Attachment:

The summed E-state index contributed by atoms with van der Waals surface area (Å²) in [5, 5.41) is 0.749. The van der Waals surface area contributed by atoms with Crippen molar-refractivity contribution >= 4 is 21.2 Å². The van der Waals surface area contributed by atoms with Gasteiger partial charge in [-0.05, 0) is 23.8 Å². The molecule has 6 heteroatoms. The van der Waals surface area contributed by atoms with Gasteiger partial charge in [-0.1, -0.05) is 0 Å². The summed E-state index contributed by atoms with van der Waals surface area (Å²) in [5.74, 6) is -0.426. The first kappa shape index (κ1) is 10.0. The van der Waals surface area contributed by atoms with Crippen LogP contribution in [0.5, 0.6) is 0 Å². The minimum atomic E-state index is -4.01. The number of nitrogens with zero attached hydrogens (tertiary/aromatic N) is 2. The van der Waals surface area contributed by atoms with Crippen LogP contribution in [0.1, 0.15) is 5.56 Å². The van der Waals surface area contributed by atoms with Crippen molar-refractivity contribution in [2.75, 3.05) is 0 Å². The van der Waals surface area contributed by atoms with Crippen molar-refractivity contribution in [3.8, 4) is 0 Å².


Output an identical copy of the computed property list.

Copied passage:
The summed E-state index contributed by atoms with van der Waals surface area (Å²) in [5, 5.41) is 0.749. The van der Waals surface area contributed by atoms with Crippen molar-refractivity contribution >= 4 is 21.2 Å². The van der Waals surface area contributed by atoms with Gasteiger partial charge in [-0.05, 0) is 23.8 Å². The molecule has 6 heteroatoms. The van der Waals surface area contributed by atoms with Gasteiger partial charge in [-0.1, -0.05) is 0 Å². The summed E-state index contributed by atoms with van der Waals surface area (Å²) in [5.74, 6) is -0.426. The first kappa shape index (κ1) is 10.0. The van der Waals surface area contributed by atoms with Crippen LogP contribution in [0.5, 0.6) is 0 Å². The minimum atomic E-state index is -4.01. The number of nitrogens with zero attached hydrogens (tertiary/aromatic N) is 2. The van der Waals surface area contributed by atoms with Crippen LogP contribution in [0.1, 0.15) is 5.56 Å². The van der Waals surface area contributed by atoms with Crippen molar-refractivity contribution in [2.75, 3.05) is 0 Å². The van der Waals surface area contributed by atoms with Crippen molar-refractivity contribution in [3.8, 4) is 0 Å².